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Re: Fwd: New Version Notification for draft-macdonald-antispam-registry-00

2010-03-24 19:43:43

Hello Jeff,

already now I do not understand the difference in RFC 3463 between

    X.7.1   Delivery not authorized, message refused

          The sender is not authorized to send to the destination.  This
          can be the result of per-host or per-recipient filtering.  This
          memo does not discuss the merits of any such filtering, but
          provides a mechanism to report such.  This is useful only as a
          permanent error.

    X.7.2   Mailing list expansion prohibited

          The sender is not authorized to send a message to the intended
          mailing list.  This is useful only as a permanent error.

I mean, when a mail is sent to a mailing list, can X.7.1 be returned?

Sure, but given that a more specific error code exists for a list authorization
problem, it's not an ideal value to return.

Can X.7.2 be returned, when the mail is not sent to a mailing list?

Of course it can be, but it's pretty clearly wrong to do so.

Generally the question is if the recipient likes the sender, here is not
relevant if the sender is a mailing list or not.

I don't understand this.

Your draft adds:

     Code:               X.8.9
     Sample Text:        this recipient will not accept any messages from
     Associated Basic Status Code: ????
     Description:        The recipient has chosen to not accept message
                         from IDENTITY.  Administrators MAY include a URL
                         for further details by appending the text with
                         ": see <URL> for further details."

Can you clarify when shall X.7.1 be used, when X.7.2 and when X.8.9?

My take is that it's something of a stretch to use 5.7.1 for "I don't like you
please go away" sorts of responses, and having a more specific code for this
particular case isn't a bad thing. OTOH, when there's a failure due to, say. a
rule check or a sieve ereject or whatever, divining the intent in order to make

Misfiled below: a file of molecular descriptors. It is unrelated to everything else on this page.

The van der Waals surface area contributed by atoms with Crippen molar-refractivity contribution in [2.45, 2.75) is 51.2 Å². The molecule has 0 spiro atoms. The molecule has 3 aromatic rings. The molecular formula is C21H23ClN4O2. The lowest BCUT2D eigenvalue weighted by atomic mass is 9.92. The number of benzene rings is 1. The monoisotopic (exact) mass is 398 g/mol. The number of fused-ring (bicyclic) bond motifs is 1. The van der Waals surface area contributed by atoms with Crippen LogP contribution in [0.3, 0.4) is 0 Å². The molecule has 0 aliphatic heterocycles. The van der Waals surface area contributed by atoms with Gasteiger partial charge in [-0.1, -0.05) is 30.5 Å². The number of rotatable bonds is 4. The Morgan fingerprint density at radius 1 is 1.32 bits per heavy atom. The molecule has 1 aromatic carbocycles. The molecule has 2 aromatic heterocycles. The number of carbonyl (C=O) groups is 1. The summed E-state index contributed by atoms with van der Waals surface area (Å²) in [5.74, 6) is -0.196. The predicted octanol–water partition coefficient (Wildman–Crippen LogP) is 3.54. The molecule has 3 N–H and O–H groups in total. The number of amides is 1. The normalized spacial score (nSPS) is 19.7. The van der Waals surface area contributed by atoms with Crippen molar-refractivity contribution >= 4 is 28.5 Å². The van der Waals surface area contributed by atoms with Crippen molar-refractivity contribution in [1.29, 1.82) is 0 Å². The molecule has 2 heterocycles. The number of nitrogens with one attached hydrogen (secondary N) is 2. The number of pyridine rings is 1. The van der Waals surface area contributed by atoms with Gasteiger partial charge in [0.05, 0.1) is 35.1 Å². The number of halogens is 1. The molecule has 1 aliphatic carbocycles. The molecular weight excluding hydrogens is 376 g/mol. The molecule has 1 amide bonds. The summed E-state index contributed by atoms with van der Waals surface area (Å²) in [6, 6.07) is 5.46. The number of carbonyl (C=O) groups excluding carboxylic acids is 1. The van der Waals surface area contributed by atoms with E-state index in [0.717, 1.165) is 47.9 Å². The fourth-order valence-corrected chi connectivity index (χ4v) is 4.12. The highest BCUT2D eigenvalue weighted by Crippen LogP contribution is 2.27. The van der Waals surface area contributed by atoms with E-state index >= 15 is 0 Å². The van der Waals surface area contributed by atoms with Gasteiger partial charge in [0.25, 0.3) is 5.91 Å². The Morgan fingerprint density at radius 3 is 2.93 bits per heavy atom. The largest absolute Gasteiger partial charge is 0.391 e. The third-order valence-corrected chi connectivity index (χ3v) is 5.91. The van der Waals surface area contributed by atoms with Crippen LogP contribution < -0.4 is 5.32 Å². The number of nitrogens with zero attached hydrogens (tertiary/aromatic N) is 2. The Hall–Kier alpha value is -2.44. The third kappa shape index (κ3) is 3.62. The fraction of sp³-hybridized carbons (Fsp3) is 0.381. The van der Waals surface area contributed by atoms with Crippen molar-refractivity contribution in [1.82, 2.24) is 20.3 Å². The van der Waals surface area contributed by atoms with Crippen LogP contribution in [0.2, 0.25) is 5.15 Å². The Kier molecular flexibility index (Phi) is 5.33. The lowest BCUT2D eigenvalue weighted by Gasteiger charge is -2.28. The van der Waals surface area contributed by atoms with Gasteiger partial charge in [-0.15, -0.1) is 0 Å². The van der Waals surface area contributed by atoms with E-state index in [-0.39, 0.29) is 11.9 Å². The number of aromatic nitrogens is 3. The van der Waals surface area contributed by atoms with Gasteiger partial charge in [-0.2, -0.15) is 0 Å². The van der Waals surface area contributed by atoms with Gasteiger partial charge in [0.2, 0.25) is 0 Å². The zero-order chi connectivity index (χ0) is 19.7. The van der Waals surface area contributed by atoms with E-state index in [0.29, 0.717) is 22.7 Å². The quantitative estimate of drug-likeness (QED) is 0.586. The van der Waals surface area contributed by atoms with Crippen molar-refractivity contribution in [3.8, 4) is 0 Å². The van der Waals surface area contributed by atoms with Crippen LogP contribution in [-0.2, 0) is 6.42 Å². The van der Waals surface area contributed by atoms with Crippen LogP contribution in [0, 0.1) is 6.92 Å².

thi distinction may be impossible. In that case the general error - possibly
even general to the point of 5.7.0 being the right thing - wins.

The firther in my domain I apply the following practice: when I get a
spam, it is SMTP-rejected and the result of the SpamAssassin evaluation
is concatenated to the result.  Sample output:

550-5.7.1 Hello peter(_at_)example(_dot_)org,
550-5.7.1 Your email to spam-evaluation was evaluated as spam and the
results are below.
550-5.7.1 ----    ----    ----    ----    ----
550-5.7.1  *  0.0 FSL_HELO_NON_FQDN_1 FSL_HELO_NON_FQDN_1
550-5.7.1  * -0.0 T_RP_MATCHES_RCVD Envelope sender domain matches
handover relay
550-5.7.1  *      domain
550-5.7.1  *  0.7 FRT_PENIS1 BODY: ReplaceTags: Penis
550-5.7.1  * -1.9 BAYES_00 BODY: Bayes spam probability is 0 to 1
550-5.7.1  *      [score: 0.0052]
550-5.7.1  *  0.5 MISSING_MID Missing Message-Id: header
550-5.7.1  *  0.0 HELO_NO_DOMAIN Relay reports its domain incorrectly
550 5.7.1  *  1.4 MISSING_DATE Missing Date: header.

(You can test it by sending a mail to spam-evaluation(_at_)aegee(_dot_)org, the
mails are always returned).

Which of the draft-macdonald-antispam-registry-00 codes shall be used in
this case?

Without performing an analysis of the SA output and some sort of mapping, I
would say that a fairly generic sort of error is the best you can do. It would
be simple to add a "reject mail unconditionally from this address" rule to SA,
which would pretty clearly be best served by the proposed 5.8.9 code. But a
result like the one you show, which appears to have nothing to do with
rejection on the basis of sender identity information is a pretty clear misfit.


P.S. Please note I'm not advocating for or against the proposed draft here.
These things require careful review before that sort of assessment can be made,
and I haven't done such a review yet.

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